GP Insights # 246, 4 February 2020
In the news
On 28 January 2020, while Donald Trump unveiled the much-awaited Trump-Jared "deal of the century" in the presence of a beaming proud Benjamin Netanyahu. Palestinians, who boycotted the event, strongly rejected the deal with "the day of rage". Netanyahu applauded the peace proposal as the "opportunity of the century" and Mahmoud Abbas, head of Palestinian Authority, called it "the slap of the century". Although the Arab League rejected the plan, individual Middle Eastern states mainly gave a muted response to Trump's proposal.
Issues at large
First, strong rejection from Palestinians despite Trump's proposal of a two-state solution, stems from the indifference the plan shows to Palestinian stance and demands. Any plan that is unacceptable to the Palestinians, the conflict's primary affected, will not yield prolonged and sustainable negative peace, let alone positive peace.
Second, intra-Palestinian problems like the divides amid Palestinian Authority and the lack of a political voice for the Palestinians further challenge conflict resolution. Intifadas were proof that PLO and Hamas do not represent the collective voice of the Palestinians.
Third, the Arab divide jeopardizes the Palestinian cause. With the presence of ambassadors of Oman, Bahrain and UAE for the unveiling of the plan, Qatar hailing US's mediation efforts, Jordan's muted response, acclaiming of Trump's efforts by Egypt and Saudi Arabia; Turkey and Iran as the only states spearheading for the Palestinians, schisms in the Middle Eastern stance are apparent. However, Arab leaders have refrained from overt backing of the deal.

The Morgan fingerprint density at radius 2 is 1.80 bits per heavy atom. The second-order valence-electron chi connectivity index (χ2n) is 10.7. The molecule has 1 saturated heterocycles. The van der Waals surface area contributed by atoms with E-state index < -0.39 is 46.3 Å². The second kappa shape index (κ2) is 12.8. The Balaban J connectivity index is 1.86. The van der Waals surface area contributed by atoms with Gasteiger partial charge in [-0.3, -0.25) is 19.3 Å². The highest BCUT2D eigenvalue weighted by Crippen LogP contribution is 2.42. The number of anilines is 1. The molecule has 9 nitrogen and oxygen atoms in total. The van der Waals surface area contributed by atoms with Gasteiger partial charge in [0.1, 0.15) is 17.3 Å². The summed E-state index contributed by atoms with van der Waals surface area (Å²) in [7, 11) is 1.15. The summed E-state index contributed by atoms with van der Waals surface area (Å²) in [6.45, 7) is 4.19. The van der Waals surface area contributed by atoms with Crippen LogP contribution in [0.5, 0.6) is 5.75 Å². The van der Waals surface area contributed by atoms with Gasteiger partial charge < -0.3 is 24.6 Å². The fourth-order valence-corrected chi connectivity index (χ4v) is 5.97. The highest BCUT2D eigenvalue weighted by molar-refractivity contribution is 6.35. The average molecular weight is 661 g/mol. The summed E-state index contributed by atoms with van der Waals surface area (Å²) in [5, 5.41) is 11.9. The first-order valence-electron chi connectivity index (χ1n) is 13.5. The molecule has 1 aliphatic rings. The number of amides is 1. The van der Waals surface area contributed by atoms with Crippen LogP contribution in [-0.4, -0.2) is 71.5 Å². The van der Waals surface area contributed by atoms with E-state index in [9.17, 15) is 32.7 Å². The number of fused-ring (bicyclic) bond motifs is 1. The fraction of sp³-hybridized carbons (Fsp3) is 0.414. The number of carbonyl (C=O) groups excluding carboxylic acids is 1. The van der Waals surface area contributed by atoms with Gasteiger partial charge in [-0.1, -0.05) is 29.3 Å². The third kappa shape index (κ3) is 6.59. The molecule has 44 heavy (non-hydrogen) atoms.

Fourth, despite Israel's agreed four-year land freeze, it emerges victorious. The country's acceptance of the plan that recognizes Jordan valley, Jerusalem and settlements as contiguous Israeli territory upholding military supervision of Israel as a national security issue is a no brainer.
Fifth, a demilitarized future state of Palestine is a proposition that will surely be refuted by the Palestinian Authority. Sixth, the muted responses from the international community. The UK voiced a warm response, Putin chose to reserve his judgement, EU gave a bland reaction stating it would assess and study the proposal, Germany and France spoke of a negotiated two-state solution. Lack of uproar is noteworthy.
The complete absence of Palestinians from the negotiation table dwindles the peace proposal into a power preservation attempt by a President facing impeachment trial and a prime minister facing corruption indictment. Bereft concessions to Palestinians, this proposal will enter the long list of failed attempts for peace. Recognition of statehood of Palestine is the need of the hour. Insufficient as it may be, the current plan must be used as a starting point for further negotiation by Palestinians. Point of interest is the lack of Palestinian turn out for "the day of rage". It may indicate the Palestinian population's willingness to settle for this limited peace and desire of normalcy after the decades-long struggle.
With the foundering of the peace processes starting from 1949, the relevance of the Israeli-Palestinian conflict is waning for the world at large. The region wishes to move on and not jeopardize the budding Arab-Israeli peace in the name of Palestine. The unprecedented rapprochement is a direct result of Arab states like UAE and Saudi considering Iran as an existential threat and Israel (Iran's enemy) an expedient ally.
Unusual for the region, politics has moved beyond religion and ideology. Nevertheless, in the current scenario, the conflict will endure and clashes will peak.